* Posts by Andy Shaw

16 publicly visible posts • joined 19 Nov 2007

Romanian NASA hacker fights 'inflated' damage assessment

Andy Shaw

@Matt Bryant

"Are you saying that the gormless cretin, that vandalised her car out of petty spite and jealousy, should be let off because her classic car didn't have a modern proximity alarm?"

No, people are saying - to extend your analogy - that he should pay for the repairs, but *not* for installing a modern proximity alarm that wasn't there in the first place.

DDoS attack, sex warrant won't stop Assange's leaky discharge

Andy Shaw
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But what does she mean?


Clearly she's a closet liberal.

Internet Explorer info leak festers for 2 years

Andy Shaw

"By enlarge"

<rant type="pedantic">

I assume you mean "by and large". It's an old nautical term implying that a ship could sail into the wind ("by the wind") as well as when the wind was behind the ship (or "large").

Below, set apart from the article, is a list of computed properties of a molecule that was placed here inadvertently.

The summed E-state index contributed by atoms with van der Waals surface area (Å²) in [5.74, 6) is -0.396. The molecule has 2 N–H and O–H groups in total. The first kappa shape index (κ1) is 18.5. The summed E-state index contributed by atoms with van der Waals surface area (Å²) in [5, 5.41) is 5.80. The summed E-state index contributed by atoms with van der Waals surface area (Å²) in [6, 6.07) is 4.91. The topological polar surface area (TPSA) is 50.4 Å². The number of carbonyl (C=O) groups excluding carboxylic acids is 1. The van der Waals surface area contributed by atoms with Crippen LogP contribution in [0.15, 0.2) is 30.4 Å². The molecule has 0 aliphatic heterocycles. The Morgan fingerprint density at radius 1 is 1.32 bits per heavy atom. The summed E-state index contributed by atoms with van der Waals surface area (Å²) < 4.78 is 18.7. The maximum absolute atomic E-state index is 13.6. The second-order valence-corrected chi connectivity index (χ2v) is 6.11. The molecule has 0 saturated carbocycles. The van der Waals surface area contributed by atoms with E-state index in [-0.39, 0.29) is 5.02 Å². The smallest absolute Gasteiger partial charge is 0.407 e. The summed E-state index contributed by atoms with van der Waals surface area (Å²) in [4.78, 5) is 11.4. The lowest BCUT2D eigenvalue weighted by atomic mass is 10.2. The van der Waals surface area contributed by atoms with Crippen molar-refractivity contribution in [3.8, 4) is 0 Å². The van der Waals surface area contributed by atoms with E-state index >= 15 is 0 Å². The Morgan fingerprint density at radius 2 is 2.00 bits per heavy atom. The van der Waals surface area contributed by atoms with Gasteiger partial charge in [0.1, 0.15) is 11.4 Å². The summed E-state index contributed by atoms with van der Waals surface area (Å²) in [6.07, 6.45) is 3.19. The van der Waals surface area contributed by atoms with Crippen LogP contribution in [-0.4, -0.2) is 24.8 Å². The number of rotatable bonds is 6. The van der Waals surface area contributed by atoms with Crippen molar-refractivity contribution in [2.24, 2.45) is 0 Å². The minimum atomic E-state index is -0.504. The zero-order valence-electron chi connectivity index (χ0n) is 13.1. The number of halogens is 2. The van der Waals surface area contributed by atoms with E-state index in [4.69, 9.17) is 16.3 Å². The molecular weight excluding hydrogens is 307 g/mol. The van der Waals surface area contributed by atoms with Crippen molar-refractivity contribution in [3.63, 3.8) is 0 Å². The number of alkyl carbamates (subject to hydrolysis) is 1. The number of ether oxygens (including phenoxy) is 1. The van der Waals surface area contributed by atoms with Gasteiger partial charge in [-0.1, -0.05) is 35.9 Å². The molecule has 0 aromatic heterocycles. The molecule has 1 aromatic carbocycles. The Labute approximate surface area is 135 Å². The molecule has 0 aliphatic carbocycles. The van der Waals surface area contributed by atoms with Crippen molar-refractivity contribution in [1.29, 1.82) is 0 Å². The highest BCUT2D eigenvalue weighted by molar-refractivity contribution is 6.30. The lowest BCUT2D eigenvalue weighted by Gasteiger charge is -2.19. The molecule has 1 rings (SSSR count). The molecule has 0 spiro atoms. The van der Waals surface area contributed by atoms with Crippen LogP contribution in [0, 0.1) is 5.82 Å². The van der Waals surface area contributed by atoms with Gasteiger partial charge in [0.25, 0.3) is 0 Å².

It's a pretty common mistake, so as long as you don't say anything about intensive purposes I'll let you off.


IE 'Twitter rolling' attack trivial to launch

Andy Shaw

Jeff Williams wrong?

Granted I'm currently a dilettante in this field, but if I'm reading the blog entry you linked correctly, Mr. Williams is wrong. No javascript is being injected into Twitter, and whilst a small portion of text that looks like CSS is 'injected' (which is to say posted perfectly normally), escaping everything that looks like it might be CSS is going to be pretty hard and probably have some false positives - if it's not outright impossible. Notwithstanding, of course, that when viewed by itself in a browser it's utterly harmless. The posted text isn't in a "CSS context" as Mr. Williams put it until an attacker uses the twitter page as a stylesheet for his attack page. And the CSS doesn't have any javascript in it then, either.

The issue is that IE - when told that the twitter page in question is a CSS file - tries to parse the page, and despite any number of issues that should prevent it from doing so, sticks pretty much the entire thing into an easily-accessible CSS property. That property can then be parsed by javascript on the attacker's site.That's pretty clearly an IE bug to me.

Perhaps Mr. Williams should have examined the sample exploit more carefully before commenting?

'World's No. 1 hacker' tome rocks security world

Andy Shaw

I thought I recognised the name